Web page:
Discussion started by: clairepst
3 Replies

5. UNIX for Dummies Questions & Answers

How do I know what type of shells are available in my Unix system?

How do I know what type of shells are available in my Unix system? Are there a single command or environment variable that can let me find that out? Best regards, John Chan (7 Replies)
Discussion started by: shuhang2
7 Replies

6. Shell Programming and Scripting

PUTTY via UNIX script

HELP!!!! I want to execute a PUTTY telnet connection via UNIX script??? Any help please?? Thanks (1 Reply)
Discussion started by: tontal
1 Replies

7. UNIX for Dummies Questions & Answers

Problem in Unix script to exit from Putty

We have a requirement where in the user needs to select a option 4 from the menu and the putty window should be closed.I tried giving exit 0 ;; and this is only exiting from the script menu and showing back the prompt.Is there a way for this. (2 Replies)
Discussion started by: gopalt
2 Replies

8. Windows & DOS: Issues & Discussions

Connecting to UNIX from Windows without using putty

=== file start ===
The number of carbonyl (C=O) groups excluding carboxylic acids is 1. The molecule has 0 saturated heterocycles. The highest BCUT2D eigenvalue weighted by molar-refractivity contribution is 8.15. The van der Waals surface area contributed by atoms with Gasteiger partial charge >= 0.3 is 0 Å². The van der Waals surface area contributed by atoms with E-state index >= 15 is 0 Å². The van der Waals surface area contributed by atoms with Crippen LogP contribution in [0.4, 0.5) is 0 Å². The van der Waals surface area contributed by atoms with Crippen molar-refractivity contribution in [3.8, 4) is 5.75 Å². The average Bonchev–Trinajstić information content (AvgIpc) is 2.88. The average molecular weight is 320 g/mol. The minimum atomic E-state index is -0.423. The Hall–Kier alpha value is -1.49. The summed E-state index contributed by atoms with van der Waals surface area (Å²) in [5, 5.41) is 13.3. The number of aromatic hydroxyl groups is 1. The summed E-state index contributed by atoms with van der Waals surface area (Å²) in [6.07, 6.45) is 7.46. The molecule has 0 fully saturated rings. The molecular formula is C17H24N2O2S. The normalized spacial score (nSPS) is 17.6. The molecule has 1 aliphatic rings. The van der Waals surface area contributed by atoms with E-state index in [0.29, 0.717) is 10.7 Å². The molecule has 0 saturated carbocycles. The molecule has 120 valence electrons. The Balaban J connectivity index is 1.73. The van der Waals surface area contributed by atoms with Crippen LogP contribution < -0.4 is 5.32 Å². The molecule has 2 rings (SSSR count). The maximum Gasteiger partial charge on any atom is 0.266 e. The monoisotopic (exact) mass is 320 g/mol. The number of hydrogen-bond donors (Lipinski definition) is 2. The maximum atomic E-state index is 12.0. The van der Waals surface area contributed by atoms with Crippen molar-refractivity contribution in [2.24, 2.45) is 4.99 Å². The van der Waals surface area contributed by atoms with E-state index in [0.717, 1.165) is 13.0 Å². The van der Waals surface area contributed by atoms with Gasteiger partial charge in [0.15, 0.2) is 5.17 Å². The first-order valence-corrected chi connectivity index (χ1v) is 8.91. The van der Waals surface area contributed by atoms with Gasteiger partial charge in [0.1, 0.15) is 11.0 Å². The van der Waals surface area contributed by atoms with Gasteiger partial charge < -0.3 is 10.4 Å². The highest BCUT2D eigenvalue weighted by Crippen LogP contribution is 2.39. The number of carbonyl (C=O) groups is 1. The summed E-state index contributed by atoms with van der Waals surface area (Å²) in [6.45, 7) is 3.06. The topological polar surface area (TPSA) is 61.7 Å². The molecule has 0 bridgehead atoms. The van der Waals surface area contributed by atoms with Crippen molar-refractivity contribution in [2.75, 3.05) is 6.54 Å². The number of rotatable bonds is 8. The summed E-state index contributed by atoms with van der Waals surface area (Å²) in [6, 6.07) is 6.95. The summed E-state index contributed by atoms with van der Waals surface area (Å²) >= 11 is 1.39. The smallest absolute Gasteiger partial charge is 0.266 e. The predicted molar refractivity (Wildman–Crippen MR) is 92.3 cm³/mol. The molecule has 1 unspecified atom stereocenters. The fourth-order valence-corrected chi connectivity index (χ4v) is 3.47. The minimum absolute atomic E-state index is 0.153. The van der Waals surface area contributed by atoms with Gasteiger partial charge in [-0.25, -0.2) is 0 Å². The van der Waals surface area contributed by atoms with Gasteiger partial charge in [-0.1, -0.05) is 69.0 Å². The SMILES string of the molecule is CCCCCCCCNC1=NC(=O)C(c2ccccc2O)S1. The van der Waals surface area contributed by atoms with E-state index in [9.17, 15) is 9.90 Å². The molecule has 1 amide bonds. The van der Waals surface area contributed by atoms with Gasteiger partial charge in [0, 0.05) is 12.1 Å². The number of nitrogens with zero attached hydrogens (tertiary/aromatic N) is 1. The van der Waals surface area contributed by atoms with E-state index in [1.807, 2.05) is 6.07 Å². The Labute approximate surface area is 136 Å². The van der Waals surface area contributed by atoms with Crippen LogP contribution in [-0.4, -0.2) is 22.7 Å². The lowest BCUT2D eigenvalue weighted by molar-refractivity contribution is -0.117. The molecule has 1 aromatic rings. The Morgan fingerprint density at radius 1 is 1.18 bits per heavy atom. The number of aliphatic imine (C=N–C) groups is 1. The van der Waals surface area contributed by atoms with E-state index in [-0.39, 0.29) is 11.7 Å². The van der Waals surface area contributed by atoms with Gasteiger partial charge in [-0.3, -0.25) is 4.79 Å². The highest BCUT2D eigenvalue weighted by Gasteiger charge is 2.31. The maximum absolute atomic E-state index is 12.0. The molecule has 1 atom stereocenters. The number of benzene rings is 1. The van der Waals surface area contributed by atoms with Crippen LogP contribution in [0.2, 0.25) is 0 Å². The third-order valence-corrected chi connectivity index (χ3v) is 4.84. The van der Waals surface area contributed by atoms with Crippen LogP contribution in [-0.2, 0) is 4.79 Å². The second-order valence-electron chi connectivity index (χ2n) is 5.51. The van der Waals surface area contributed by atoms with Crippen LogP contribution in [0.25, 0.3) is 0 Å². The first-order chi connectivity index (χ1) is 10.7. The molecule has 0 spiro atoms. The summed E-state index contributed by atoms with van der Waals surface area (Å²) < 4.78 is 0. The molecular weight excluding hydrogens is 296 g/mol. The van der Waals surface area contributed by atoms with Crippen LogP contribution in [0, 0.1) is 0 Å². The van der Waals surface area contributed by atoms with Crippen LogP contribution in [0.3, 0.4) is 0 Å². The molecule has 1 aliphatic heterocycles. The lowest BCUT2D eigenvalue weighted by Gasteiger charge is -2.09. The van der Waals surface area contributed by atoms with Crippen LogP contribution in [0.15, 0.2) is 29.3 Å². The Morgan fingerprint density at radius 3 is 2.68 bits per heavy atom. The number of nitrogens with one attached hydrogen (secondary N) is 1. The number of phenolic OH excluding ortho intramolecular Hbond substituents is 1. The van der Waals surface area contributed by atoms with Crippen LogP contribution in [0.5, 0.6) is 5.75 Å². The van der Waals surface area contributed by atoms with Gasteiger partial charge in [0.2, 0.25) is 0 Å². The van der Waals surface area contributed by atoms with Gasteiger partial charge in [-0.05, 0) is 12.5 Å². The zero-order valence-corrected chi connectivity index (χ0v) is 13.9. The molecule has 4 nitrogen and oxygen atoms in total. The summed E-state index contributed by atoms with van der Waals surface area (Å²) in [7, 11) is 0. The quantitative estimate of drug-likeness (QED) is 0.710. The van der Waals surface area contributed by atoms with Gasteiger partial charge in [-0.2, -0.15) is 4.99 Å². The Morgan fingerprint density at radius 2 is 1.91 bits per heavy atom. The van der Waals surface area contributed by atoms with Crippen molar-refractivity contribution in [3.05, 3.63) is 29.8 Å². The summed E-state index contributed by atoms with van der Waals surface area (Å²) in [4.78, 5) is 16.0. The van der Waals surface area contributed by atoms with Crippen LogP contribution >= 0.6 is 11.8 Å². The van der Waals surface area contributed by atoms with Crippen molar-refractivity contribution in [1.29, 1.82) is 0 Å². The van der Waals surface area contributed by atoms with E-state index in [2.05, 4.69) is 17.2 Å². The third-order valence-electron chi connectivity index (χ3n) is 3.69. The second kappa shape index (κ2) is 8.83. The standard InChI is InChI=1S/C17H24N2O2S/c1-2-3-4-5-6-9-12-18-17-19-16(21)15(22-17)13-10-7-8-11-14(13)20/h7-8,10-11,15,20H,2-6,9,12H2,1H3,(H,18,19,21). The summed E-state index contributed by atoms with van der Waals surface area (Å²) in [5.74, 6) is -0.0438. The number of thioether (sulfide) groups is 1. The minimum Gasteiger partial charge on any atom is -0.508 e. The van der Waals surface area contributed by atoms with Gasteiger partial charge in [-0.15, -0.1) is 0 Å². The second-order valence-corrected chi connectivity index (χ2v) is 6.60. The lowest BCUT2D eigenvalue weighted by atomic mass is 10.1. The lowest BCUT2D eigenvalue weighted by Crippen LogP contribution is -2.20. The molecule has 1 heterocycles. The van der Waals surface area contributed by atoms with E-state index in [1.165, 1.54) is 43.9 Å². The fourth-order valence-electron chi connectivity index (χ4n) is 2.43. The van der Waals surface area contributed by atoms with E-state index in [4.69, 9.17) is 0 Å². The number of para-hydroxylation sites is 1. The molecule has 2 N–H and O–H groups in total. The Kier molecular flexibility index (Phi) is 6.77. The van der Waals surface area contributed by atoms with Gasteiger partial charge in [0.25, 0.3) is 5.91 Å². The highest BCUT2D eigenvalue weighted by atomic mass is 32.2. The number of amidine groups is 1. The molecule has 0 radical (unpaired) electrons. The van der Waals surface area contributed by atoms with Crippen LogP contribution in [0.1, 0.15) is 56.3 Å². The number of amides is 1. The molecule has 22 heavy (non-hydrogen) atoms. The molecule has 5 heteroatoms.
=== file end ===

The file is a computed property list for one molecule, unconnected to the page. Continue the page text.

Hi Is there any command which we can try connecting unix from windows without using any third party tool. Thanks in advance KVB (9 Replies)
Discussion started by: bikky6
9 Replies

9. UNIX for Dummies Questions & Answers

UNIX shells script to echo out the date value

I appreciate if someone answer this question for my learning purpose: Given a filename structure of a COUNTRY CODE, file type, date (YYYYMMDD) and two digit attempt number with an extension of ".dat", write a UNIX shells script to echo out the date value. Example: ... (1 Reply)
Discussion started by: shumail
1 Replies

10. Programming

UNIX shells scripting

Can someone help by advising hw to built myself strong on logic building in UNIX shell scripting. I find it very difficult Sent from my iPhone using Tapatalk (4 Replies)